• Their clothing was insufficient to keep them warm (v. 6).
      • They earned wages but quickly lost their money; they never had enough (v. 6).
      • They looked for much but found little (v. 9).
      • God quickly blew away everything they had (v. 9).
      • There was no dew on the ground to water the crops (v. 10).
      • The earth wasn’t bringing forth fruit (v. 10).
      • There was a drought throughout the land (v. 11).
    • Summarize: The Jews suffered serious consequences because they had failed to obey God and rebuild His Temple.
  4. The Cause of Those Consequences.
    • Tell the class these were very serious consequences – as serious as if there was no food at our grocery stores, our clothing stores were empty, and we had no
    • Ask: “Why were these ancient Jews suffering such hardship?” (God clearly gave the answer in the last half of verse 9 – “Because of mine house that is waste, and ye run every man unto his own house”).
    • Tell the students these ancient Jews were more concerned with their own comfort and convenience than with obeying God by finishing the work of building His house.
    • Ask a volunteer to read Haggai 1:7.
    • Ask: “What did God say to them again?” (“Consider your ways!”).
    • Ask everyone to silently read verse 8.
    • Ask: “What did God tell them to do?” (go up to the Temple mount, bring wood, and build the Temple).
    • Ask: “What did God promise them?” (He would be happy with what they did and would glorify Himself in their new Temple).
    • Summarize: The Jews’ trouble was caused by their disobedience to God. They selfishly took care of themselves and their houses, while allowing God’s Temple to lie in ruins.
  5. The People Obeyed God and Got to Work Building the Temple.
    • Read Haggai 1:12-15.
    • Ask: “How did Zerubbabel, Joshua the high priest, and the people respond to God’s instruction through the prophet Haggai?” (they obeyed and feared the Lord).
    • Ask: “According to verse 13, how did God respond to their obedience?” (He promised His presence with them as they worked).
    • Tell the students the Lord stirred up the spirits of Zerubbabel, Joshua, and the people, and they went back to work on the Temple.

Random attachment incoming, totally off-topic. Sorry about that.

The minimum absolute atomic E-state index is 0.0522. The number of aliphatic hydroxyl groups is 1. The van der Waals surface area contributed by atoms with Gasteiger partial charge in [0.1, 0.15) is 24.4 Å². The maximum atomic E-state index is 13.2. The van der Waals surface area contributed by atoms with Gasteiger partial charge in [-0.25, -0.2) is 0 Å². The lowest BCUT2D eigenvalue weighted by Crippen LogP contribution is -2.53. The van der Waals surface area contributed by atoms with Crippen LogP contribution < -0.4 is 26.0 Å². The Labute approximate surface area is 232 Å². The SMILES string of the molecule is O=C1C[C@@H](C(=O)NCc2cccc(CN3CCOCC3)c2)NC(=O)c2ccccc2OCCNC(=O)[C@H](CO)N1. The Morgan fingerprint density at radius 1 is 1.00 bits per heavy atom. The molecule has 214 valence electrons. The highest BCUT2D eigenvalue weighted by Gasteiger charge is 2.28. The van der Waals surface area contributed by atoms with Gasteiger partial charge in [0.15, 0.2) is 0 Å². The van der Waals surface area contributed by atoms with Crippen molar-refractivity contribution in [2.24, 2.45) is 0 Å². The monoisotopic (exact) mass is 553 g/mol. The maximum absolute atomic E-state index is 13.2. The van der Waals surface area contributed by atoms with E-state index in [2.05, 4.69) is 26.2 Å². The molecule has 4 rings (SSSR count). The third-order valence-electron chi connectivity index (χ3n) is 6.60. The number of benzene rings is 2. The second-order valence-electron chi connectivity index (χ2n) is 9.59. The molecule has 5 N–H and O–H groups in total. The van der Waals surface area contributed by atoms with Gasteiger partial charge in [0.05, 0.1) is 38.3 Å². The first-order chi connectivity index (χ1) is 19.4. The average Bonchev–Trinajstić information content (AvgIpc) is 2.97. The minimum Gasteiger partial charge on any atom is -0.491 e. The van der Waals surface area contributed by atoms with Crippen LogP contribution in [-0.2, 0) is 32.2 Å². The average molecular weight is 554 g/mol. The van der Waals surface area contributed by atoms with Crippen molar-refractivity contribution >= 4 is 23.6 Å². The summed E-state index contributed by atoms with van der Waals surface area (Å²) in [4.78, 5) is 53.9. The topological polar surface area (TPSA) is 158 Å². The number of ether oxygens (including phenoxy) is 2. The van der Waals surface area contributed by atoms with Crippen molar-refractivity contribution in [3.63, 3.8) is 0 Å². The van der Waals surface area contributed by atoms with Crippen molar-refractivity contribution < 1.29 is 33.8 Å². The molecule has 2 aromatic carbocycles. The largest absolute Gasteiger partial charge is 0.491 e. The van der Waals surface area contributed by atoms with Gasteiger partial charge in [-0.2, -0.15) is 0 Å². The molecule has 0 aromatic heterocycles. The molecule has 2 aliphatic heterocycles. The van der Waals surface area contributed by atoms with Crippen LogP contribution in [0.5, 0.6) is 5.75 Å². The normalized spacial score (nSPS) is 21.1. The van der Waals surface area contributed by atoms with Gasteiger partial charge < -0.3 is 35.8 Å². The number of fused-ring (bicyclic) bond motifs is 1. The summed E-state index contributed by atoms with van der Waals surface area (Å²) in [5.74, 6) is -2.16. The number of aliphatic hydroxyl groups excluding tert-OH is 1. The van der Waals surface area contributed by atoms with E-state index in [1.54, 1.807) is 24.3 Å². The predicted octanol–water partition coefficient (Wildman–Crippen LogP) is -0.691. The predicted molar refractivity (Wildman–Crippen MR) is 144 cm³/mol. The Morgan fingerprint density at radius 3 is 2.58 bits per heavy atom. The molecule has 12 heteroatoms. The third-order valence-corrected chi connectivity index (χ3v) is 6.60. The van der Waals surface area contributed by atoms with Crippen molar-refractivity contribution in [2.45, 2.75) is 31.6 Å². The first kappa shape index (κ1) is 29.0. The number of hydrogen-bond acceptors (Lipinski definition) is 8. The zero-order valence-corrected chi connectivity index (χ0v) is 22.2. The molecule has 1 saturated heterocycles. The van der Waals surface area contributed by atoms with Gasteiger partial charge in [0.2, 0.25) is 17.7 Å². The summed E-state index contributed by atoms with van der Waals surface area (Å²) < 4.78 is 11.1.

• Ask: “What do you think it means that the Lord ‘stirred up’ their spirits?”
    • Ask: “Has the Lord ever stirred up your spirit to do something?”
    • Explain that verse 15 tells us this second message (verses 12-15) was given 23 days after the first, in early September of 520 c.
    • Summarize: After God’s prophet rebuked and warned the Jews, they all got back to work rebuilding the Temple.

 

PERSONAL APPLICATION: Tell the class the Jews had selfishly turned away from God’s building project – rebuilding the Temple – and focused instead on fixing up their own houses. When God rebuked and warned them through the prophet Haggai, the people got back to work.

Ask: “Have you left any work for God unfinished?” (this might include witnessing, tithing, serving as a Sunday School class leader, working in VBS, singing in the choir, or playing in the orchestra). Ask: “Has God impressed upon you to do something, but you haven’t done it? Are you more concerned with your personal comfort and convenience than with serving the Lord?”

Read the list of consequences on the board. Ask: “Can you relate to any of those things personally? Is it possible some of your troubles could have been brought on by your disobedience or lack of willingness to serve God?” Encourage the students to confess their sins and recommit themselves to doing God’s work.

Tell the students this lesson is very timely for us because our church is raising money for a new building project. In ancient times the people physically did the work of rebuilding the Temple, but in our day we give money to hire skilled workers to do the job for us. Tell them that just as the ancient Jews should not have neglected God’s house to focus instead on fixing up theirs, we should not make the same mistake. The ancient Jews suffered many and serious consequences for their disobedience. We must beware of suffering similar consequences if we selfishly ignore the work of God so we can have more money to spend on ourselves. We need to put God first in every area of our lives, including our finances. Lead a closing prayer.

 

CONCLUSION: Ask everyone to memorize Haggai 1:7. Tell the students one way they can serve the Lord is by participating in outreach visitation (Connect) this afternoon at 4:30 p.m. It will take some of their time and energy, and they will have to give up doing something else during that time; but if God has told them to do it they might spare themselves some negative consequences. Tell them to do the Daily Bible Readings listed in their quarterly every day this week.